Wednesday, April 20, 2011

Welfare Reform

Good article from my old Centrelink manager Patrick McClure. Unless we have radical welfare reform we are not going to get radical tax reform. Welfare is the main source of government expenditure. I support privatising much of the welfare state through personal savings and investments but we still need a safety net. Equalising payments would be a good step.

Equalise pension benefits

THE objectives of welfare reform are to provide opportunities for people to participate in the economy through education, training and jobs, and to cut unemployment and a reliance on income support.
Real reform is always a balancing act between carrots (investment in training and incentives for individuals and employers) and sticks (obligations on individuals). The present income support system is complex, with many anomalies and disincentives to work. One of the hurdles to participation is the difference in payment levels between pensions and allowances.
For example, an individual on disability support pension receives $364 a week (including a pension supplement) compared with an unemployed person on Newstart allowance who receives $237.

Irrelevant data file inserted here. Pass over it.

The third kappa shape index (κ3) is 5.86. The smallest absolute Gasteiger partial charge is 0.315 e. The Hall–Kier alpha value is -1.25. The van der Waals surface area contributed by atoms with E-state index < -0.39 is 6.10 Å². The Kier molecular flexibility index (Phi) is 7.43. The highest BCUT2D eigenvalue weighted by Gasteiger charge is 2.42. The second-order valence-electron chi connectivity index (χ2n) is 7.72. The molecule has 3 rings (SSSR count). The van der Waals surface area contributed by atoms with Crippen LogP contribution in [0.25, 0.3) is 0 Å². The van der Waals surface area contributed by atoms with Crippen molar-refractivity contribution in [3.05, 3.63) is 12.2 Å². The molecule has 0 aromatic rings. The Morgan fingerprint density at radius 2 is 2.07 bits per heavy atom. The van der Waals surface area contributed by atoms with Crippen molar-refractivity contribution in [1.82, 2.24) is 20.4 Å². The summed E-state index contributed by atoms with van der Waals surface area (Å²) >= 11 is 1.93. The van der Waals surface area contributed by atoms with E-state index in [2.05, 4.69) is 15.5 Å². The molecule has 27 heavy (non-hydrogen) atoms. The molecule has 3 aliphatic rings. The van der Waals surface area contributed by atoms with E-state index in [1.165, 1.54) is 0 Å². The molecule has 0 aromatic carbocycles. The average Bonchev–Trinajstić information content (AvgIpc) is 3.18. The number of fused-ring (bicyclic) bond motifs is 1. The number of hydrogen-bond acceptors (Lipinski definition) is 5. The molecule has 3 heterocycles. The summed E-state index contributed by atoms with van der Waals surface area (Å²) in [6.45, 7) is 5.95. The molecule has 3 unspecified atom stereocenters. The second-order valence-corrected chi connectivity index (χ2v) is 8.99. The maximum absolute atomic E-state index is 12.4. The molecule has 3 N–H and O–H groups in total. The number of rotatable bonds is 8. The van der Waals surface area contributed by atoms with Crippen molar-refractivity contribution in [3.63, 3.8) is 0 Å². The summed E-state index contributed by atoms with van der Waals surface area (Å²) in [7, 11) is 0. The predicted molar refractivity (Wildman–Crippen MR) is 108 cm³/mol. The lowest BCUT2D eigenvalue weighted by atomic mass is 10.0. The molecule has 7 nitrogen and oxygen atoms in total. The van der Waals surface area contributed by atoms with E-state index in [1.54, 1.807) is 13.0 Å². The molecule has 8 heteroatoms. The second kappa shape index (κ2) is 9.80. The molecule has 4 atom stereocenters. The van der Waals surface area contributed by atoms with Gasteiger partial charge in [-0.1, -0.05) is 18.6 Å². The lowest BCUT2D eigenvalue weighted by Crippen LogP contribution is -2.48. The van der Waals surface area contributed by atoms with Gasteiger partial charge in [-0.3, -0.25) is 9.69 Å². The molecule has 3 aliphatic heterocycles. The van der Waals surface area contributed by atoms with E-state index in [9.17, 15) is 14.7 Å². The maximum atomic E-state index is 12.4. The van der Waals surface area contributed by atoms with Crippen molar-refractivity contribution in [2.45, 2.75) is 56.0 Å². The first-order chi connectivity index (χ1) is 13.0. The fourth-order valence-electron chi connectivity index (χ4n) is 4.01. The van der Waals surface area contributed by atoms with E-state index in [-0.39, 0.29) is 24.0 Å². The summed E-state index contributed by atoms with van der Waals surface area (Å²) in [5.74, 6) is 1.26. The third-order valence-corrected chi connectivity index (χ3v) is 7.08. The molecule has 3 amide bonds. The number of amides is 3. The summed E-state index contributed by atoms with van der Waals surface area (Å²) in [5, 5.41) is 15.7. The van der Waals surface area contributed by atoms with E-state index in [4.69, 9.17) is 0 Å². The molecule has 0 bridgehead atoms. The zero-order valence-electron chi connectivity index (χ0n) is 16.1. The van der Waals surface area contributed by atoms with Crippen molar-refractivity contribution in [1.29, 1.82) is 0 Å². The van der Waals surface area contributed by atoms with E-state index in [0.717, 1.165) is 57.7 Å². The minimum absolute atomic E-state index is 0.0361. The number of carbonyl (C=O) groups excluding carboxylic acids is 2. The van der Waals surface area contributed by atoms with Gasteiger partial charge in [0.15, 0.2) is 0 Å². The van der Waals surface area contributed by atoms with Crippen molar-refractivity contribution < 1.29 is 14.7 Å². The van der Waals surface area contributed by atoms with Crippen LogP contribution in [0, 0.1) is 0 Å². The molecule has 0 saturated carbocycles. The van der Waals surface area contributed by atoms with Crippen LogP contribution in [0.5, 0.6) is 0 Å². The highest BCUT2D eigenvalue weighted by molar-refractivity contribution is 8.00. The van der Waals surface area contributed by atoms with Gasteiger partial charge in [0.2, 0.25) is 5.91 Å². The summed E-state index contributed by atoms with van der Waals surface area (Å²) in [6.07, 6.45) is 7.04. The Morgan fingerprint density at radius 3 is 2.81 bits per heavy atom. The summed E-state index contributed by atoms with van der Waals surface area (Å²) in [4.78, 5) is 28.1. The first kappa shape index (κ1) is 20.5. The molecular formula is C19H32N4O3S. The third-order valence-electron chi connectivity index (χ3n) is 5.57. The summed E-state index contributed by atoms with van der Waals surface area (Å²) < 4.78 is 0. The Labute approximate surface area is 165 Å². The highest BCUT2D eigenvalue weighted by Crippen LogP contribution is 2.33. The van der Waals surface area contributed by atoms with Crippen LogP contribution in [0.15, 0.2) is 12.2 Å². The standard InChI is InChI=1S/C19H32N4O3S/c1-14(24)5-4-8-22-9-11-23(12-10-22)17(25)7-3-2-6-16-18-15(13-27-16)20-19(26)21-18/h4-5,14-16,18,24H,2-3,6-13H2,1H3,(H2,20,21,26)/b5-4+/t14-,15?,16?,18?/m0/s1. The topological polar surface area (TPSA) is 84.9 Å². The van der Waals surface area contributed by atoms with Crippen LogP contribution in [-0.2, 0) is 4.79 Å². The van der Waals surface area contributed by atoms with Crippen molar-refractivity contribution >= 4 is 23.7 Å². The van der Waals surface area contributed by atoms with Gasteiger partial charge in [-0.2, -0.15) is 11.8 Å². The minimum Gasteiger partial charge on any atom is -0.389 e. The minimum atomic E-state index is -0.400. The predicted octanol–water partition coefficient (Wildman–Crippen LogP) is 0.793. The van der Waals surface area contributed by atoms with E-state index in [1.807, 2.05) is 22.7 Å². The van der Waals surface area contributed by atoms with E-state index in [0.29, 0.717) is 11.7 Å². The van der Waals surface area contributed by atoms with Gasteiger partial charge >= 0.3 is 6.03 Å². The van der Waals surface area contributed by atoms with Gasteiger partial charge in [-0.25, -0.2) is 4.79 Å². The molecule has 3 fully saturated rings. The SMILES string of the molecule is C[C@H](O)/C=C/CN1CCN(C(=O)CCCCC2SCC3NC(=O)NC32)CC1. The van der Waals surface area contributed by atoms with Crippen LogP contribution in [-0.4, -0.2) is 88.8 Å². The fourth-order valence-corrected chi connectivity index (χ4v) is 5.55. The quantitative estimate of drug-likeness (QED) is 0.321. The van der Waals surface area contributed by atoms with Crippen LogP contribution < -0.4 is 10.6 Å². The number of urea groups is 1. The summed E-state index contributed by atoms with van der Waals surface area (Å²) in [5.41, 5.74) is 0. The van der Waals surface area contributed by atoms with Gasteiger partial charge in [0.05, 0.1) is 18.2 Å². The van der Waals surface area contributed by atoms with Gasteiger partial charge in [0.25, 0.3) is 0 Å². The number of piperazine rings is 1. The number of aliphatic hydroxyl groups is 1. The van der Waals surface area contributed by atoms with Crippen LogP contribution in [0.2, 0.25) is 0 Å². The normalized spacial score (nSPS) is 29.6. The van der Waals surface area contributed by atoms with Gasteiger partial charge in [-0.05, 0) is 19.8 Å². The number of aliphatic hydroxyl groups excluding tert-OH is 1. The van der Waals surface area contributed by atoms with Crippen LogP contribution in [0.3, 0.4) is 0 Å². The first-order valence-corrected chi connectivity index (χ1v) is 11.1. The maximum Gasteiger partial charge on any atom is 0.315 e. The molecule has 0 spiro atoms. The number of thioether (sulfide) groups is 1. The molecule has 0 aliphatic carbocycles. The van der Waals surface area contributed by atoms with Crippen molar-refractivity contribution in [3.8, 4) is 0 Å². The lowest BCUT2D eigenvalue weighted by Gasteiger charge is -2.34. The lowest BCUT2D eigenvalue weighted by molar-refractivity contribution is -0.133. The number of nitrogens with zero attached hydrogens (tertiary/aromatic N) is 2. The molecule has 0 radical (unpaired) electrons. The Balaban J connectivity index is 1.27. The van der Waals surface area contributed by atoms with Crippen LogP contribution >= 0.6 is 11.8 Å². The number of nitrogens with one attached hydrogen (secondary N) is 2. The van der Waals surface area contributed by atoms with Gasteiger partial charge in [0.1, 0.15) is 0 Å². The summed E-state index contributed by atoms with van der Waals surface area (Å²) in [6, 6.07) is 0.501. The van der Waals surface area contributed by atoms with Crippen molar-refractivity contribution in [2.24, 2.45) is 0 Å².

This is a difference of about $130 and a real disincentive for an individual to move from a pension into work. If the job fails, the individual goes back on to an allowance and is $130 a week worse off.
At present there are 800,000 people on the disability support pension. Of this group about 30 per cent have a muscular-skeletal impairment and possibly could still do part-time work.
The welfare-to-work initiative under the Howard government in 2005 tightened up eligibility criteria for the disability pension.
Individuals are now assessed as having severe physical, intellectual or physical impairments, based on an impairment table where they need to score 20 points or more; as well as being unable to work for 15 hours a week for the next two years........

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